Singapore Housing Market Frenzy Eases as Price Growth Slows
Singapore’s housing boom took a breather last quarter, after a return to lockdown conditions eased price growth.
Private property values increased 0.9% in the three months through June from the previous quarter, when they rose 3.3%, preliminary estimates from the Urban Redevelopment Authority showed on Thursday. It was the first time price growth slowed in five quarters.
The respite for buyers may be short-lived given that it was driven by stricter social-distancing measures imposed temporarily in May to curb a Covid-19 outbreak, said Nicholas Mak, the Singapore-based head of research and consultancy at APAC Realty Ltd. unit ERA.
“Feedback from agents on the ground was that potential buyers had stayed away from showflats when the government tightened social restrictions,” Mak said. “But now, people are coming back and demand may go up again.”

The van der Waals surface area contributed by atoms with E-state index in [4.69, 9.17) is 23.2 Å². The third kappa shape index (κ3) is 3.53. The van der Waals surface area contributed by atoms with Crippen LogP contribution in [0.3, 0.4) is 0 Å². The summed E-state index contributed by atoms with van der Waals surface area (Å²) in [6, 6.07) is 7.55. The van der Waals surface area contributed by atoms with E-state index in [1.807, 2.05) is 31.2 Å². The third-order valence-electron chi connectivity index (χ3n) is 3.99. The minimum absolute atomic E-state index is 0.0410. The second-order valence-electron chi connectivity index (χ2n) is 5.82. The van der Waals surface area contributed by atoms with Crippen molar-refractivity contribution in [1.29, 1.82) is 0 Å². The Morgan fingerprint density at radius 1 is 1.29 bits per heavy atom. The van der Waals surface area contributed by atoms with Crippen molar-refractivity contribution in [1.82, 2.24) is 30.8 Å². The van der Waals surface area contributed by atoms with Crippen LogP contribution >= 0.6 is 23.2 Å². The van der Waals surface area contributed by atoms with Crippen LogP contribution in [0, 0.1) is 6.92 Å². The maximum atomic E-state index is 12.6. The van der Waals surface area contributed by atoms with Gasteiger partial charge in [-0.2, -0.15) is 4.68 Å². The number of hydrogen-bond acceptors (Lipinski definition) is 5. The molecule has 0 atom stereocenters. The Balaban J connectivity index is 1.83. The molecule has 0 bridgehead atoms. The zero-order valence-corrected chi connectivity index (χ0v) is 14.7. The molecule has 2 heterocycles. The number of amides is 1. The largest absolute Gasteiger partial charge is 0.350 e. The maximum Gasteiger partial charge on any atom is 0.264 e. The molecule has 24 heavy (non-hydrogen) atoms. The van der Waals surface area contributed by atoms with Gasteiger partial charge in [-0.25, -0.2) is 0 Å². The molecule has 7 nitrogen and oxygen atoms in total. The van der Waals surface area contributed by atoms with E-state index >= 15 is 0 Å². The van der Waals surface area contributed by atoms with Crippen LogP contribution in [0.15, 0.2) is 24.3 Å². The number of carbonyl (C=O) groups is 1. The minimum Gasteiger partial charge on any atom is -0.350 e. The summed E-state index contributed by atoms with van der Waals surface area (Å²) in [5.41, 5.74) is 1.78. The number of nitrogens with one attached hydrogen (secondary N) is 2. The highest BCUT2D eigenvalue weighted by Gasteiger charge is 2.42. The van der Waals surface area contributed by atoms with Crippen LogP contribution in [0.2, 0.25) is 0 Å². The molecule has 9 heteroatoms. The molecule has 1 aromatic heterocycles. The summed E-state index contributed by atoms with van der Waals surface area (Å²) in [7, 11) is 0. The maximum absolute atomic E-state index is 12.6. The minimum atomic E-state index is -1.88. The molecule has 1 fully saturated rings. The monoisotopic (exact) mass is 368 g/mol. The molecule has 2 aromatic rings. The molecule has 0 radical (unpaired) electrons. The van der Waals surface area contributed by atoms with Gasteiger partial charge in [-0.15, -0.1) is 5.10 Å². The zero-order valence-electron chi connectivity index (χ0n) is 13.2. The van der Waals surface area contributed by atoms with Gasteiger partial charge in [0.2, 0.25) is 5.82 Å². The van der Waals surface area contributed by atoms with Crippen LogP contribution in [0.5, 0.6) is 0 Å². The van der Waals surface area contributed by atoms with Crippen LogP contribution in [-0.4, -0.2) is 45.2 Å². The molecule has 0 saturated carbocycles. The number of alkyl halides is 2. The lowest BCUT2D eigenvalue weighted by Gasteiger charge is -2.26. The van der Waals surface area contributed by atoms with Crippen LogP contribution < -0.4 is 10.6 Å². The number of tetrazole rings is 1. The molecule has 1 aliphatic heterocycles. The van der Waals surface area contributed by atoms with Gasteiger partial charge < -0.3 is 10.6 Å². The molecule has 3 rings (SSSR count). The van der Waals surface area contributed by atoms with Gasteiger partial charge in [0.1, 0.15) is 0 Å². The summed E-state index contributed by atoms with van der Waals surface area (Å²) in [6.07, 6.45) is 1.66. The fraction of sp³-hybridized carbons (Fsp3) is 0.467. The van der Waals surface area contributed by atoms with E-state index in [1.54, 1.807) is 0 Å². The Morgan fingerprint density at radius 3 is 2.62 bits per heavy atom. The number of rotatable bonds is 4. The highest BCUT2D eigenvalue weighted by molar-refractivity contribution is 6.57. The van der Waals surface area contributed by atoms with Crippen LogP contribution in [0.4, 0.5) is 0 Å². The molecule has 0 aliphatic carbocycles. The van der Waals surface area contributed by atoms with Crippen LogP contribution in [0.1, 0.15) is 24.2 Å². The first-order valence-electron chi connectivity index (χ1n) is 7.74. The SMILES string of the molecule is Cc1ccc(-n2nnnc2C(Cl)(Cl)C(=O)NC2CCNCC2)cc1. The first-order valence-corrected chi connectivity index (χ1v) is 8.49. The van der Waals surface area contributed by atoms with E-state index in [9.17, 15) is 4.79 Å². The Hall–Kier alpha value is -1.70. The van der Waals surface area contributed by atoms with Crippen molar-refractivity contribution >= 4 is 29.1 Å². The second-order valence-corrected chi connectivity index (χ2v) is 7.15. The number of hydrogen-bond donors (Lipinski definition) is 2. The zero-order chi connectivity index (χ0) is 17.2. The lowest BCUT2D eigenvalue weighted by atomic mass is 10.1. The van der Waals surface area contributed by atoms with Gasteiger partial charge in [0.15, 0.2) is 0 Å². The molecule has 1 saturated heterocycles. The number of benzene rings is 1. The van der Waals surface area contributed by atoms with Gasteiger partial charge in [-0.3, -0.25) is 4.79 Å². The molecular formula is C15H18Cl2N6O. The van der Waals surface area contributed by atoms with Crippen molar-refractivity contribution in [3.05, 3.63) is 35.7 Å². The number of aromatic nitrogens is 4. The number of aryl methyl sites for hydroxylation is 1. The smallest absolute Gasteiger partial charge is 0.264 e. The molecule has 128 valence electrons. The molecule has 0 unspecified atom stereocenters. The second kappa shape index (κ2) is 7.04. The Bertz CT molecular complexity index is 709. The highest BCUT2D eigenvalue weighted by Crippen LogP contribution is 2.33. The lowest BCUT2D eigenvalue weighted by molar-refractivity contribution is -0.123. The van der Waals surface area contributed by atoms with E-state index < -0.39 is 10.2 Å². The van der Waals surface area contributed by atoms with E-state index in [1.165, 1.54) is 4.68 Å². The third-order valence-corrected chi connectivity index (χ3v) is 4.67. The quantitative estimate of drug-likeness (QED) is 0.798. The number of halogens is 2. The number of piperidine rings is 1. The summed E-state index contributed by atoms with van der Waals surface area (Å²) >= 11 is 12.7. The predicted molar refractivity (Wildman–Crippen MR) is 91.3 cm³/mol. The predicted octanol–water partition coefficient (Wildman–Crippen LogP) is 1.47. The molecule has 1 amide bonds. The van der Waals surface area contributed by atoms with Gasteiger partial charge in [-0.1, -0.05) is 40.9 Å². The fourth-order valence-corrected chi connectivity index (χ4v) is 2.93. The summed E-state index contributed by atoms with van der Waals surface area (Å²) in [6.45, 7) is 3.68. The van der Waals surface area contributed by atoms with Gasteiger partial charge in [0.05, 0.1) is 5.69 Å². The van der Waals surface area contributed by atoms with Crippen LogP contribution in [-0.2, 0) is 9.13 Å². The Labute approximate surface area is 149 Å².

Singapore’s property market has been heating up in the past year as buyers capitalize on low interest rates and expectations that prices will climb further after the economy recovers from the pandemic. Values of public housing apartments and luxury homes have jumped, with some breaking records.
While there has been intense speculation that Singapore authorities may impose cooling measures for the first time since 2018, the central bank said this week that the market isn’t overheated. However, it remains “highly vigilant” about the rising prices given the risks to affordability and market stability if they’re left unchecked.
Fewer property launches last quarter also caused prices to slow, said Christine Sun, senior vice president of research and analytics at OrangeTee & Tie. She expects demand to pick up, driven in part by home buyers looking to upgrade from public to private apartments.
“Local and foreign investors will similarly purchase homes for long-term rental income,” she added.
Home sales tumbled 30% in May, after the government tightened limits on the number of people to view apartments and model rooms to groups of two, down from five previously.
Slower price growth coupled with the central bank’s remarks that the market isn’t overheated may quell concerns of property curbs being introduced, Mak said. “This certainly reduces the need for cooling measures. But the government may surprise the industry,” he added.
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